Pirates of the Skies

Over the last few months we have had many adventures here at SOS as part of our new ‘Activity Days’ programme for children. The latest took the form of a Pirates Day, created to coincide with the latest “Pirates of the Caribbean” movie which went on general release in the UK in May

It proved to be a very popular day with the children who appeared captivated and stimulated by the theme and eager to learn more.

You may be thinking, “What possible connection could there be between Pirates and Birds of Prey?”  

Well, the answer is more simple and straightforward than it seems! “Piracy” is a technique that several raptor species resort to in order to obtain a free meal.  It may not be fair, but in the natural world it is a much easier and more “energy efficient” option to steal someone else's meal rather than go to the trouble of finding your own.

In order to understand this concept in simple terms, you could say that the raptors we studied, were infact 'pirates of the sky.'

The dictionary definition of the word ‘pirate’ refers to human beings who attack and rob other ships at sea, just like ‘Captain Jack Sparrow’ of POTC fame. The raptors we looked at, do a similar thing in the air - they attack and rob other birds of their food!  

There are several raptor species around the world who employ this technique but we decided to focus on some closer to home, those that are located in the UK.  This we were able to do with the help of a man called Brian McFarlane and his collection of amazing photographs.  (Brian has been a great asset to SOS over the years, taking many of the photos that we use in our publicity material - and I would like to say a personal thank you to him for allowing me to use his photographs for educational purposes).

Thanks to Brian, I was able to show the children a series of nine photographs taken over a period of just five seconds, showing a wild Kestrel stealing (or should I say pirating) a meal from a Barn Owl.  A truly remarkable achievement to catch this incredible moment on film.

After that, it was time for the gang of youngsters at Stonham to get down to the real business of becoming a pirate for a day!  In order to do this properly we first had to look the part, and this required the making of pirate hats, which we did with the aid of a few old newspapers.

Once our hats were in place it was then time to make treasure maps, because without the all important map, how would a Pirate ever find the buried treasure?  We had lots of fun making them, and to make it more interesting we even used old fashioned quill pens (feathers dipped in ink) to design them. We were lucky enough to have children of several different nationalities attend our Pirates day, so we also made maps in French and Polish as well as English.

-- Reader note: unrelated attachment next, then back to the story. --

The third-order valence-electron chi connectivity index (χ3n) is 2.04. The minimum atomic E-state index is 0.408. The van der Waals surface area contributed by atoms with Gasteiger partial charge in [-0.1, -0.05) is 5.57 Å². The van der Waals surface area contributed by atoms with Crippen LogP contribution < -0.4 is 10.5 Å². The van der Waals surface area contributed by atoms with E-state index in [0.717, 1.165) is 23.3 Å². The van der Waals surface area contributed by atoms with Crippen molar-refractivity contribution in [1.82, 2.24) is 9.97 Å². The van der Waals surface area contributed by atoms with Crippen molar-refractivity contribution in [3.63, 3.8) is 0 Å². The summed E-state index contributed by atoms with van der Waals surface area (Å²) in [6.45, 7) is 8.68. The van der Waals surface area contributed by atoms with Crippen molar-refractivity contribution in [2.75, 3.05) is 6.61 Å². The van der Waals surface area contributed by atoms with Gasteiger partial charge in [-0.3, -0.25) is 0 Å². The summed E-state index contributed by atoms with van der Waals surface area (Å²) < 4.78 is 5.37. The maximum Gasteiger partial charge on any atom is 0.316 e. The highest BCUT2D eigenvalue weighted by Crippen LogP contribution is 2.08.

So, with pirate hats, treasure maps and eye patches at the ready it was time to search for Captain Flintlock's Treasure, (a notorious pirate famed for terrorizing the Suffolk Coast).  Well, actually it wasn’t his treasure to begin with, but he was certainly responsible for its theft!

As a Pirate sailing the coastal waters of East Anglia, there was only one treasure that Captain Flintlock was seriously interested in - and that was the famous Anglo Saxon treasure buried in a long-ship at Sutton Hoo, near Woodbridge.  (For more details of the Sutton Hoo find go to 

Being named after two of our favourite falcons here at SOS (Flint & Lock), it seems that this particular Salty-Sea Captain had a liking for treasure with a bird of prey theme, especially if it contained beautiful red garnets and was made of ancient 7th century gold.  (See photo at the top of this story). Somehow (and we don’t know exactly how) Captain Flintlock, had managed to steal a single piece of this fabulous treasure and had hidden it away in a treasure chest secretly located somewhere within the grounds of SOS.  

So this became our young adventurers last mission of the day!  To use all their skill and understanding of Birds of Prey to solve Captain Flintlock’s Avian riddles and find the stolen treasure!

You can see just how difficult their mission was when you read just one of Captain Flintlock’s riddles.

Captain flintlock’s  Treasure Hunt

If you want my booty – you first must go

Up the rigging with a Yo, Ho, Ho!

Along the ladder and down the other side

Beside the maze is where I reside

Inside out and upside down

The wheels on the bus go round and round

If you look very closely – then maybe you’ll see

That inside one of these two

Lies clue number three!

Well , much fun was had by all as the day continued and our “Pirates of the Skies” day was especially so, and for many of the children who have previously attended our Activity Days, they thought that it was the best adventure yet!

So if YOU would like to attend any of our free activity days then click here to find out about the whole series, or contact us directly to reserve a place in advance - but please hurry because as numbers are restricted to 16 per day on a first-come, first-served basis. We look forward to seeing you!